6 Most Common Household Products That Cause Air Pollution

6 Most Common Household Products That Cause Air Pollution

While outdoor air pollution is known to many, the truth is we spend 90% of our time indoors - and air pollution doesn't just stop at your window seal. Actually, many of your household items can increase indoor air pollution in your house. What are those items, and which precautions could you take to minimize their effects on your health?


1. Flooring Materials


Today's most popular flooring materials contain and release VOCs, volatile organic compounds, which can cause irritation to multiple organs and the respiratory system. The good news is - nowadays, there are alternatives and a lot of information available nowadays. If possible, try avoiding using artificial flooring materials (laminate, linoleum, PVC, and more).



Look for labels like "low VOCs" or "VOC free," buy from trusted sources only, and be aware of Urea Formaldehyde (a commonly used glue that has high levels of VOCs). If removing the pollutant source isn't possible, try sealing such exposed surfaces.


2. Gas Stoves, Open Fireplaces, and Candles


Any fuel-burning process produces Carbon Monoxide (CO), an odorless and colorless deadly gas. Open fireplaces, gas stoves, and candles all create different levels of CO. Among its effects, CO pollution can cause flu-like symptoms, dizziness, fatigue, impaired vision, and chest pain in people with heart diseases.


Try to minimize or avoid using candles altogether. If replacing your stove or fireplace isn't possible - ventilate your house regularly, and invest in proper ventilation (like a vent hood) if possible. Either way, make sure to adjust your stove when first installed and test and tune it on a yearly basis.


3. Cleaning Products


Cleaning your home on a regular basis is not only one of the most efficient ways to keep you busy and your house spotless but also essential for keeping dust and pesticides away - and indoor air pollution low. However, it has to be done with the right products: most cleaning agents available on the market today contain harmful chemicals.


Anyway, don't mix any store-bought products! Many of them contain bleach or ammonia, and such a blend forms deadly gases.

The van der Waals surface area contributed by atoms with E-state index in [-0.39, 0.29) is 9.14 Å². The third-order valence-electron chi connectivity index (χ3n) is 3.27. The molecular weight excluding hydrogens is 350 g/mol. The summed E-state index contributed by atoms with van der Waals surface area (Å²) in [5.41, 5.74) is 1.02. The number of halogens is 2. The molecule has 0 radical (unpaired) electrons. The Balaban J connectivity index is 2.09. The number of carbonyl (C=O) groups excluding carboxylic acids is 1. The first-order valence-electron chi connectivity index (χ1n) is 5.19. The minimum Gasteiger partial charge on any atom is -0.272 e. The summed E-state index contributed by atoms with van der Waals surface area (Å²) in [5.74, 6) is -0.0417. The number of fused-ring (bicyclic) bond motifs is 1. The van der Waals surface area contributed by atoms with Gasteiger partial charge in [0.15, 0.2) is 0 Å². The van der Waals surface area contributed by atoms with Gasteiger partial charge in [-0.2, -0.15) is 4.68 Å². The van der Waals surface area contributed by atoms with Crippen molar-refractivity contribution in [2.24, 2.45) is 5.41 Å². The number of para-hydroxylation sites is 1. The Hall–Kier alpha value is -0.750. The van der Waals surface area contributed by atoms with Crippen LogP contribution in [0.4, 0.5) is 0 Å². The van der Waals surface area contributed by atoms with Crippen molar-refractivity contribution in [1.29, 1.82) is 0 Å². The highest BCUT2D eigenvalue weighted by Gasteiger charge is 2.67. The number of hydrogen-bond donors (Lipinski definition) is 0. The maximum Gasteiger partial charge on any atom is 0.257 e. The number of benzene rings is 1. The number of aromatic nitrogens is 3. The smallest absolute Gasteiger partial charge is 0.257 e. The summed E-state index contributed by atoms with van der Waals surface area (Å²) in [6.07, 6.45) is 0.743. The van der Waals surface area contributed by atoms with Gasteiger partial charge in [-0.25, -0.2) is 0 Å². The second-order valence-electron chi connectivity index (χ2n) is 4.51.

First, read the labels of the products you buy carefully - and use them according to the manufacturer's directions only. Additionally, there are many natural alternatives available for such products, but when in doubt, sticking to the good old homemade mixture of white vinegar and baking soda is always a good solution.


4. Home Office Equipment


Many of us are still working from home - but did you know that your home office machinery was most likely a contributing factor to your indoor air pollution? As a matter of fact, printers and copiers release toxic gases like Nitrogen Dioxide, Ozone, and VOCs, which can cause headaches, fatigue, allergic reactions, and more.


Although such hardware is an essential part of any (home) office, there are a few things you could do: First, as always, ventilate your workspace regularly, and second, try keeping the machines as far away from you and reduce your contact with them to the necessary minimum.


5. Hand Sanitizers and Disinfectant Wipes


In the past year, we've been all reintroduced to the importance of keeping a high level of personal hygiene. Subsequently, the hand sanitizers and disinfectant wipes industry had a surge in sales of 385.3% last March in the U.S, compared with the same period in 2019. However, such products emit multiple VOCs, and therefore, are hazardous.


Multiple studies showed that using soap is just as good at keeping germs and viruses away and is much safer for you. Even though such products became household names, try reducing your use of them to only when there's no other choice.

6. Cheap Air Purifiers and Air Fresheners


It's a common misconception, but cheap air purifiers and air fresheners can actually cause more harm than good. In fact, air fresheners emit a combination of harmful VOCs, mostly thanks to their scent composition. The fact that air purifiers have the word "pure" in them doesn't mean that they necessarily perform as promised: most cheap purifiers don't catch VOCs and other pollutants and also generate high levels of ozone, which triggers many health problems that you might have wished to solve in the first place.


If you'd like to purchase an air purifier, choose wisely. Read and compare different models and brands that can present a scientifically-proven, consistent result and have multiple certifications from established institutes. A little hint - look for a high-quality air purifier that can remove more than 99% of the harmful particles inside your house.


Aura Air is the world's most advanced air filtration and purification system. By removing more than 99.98% of harmful airborne particles, our science-based technology has succeeded in eliminating even the most stubborn particles and viruses - including COVID-19. To learn more about how you can get the peace of mind and the clean air you deserve, click here.

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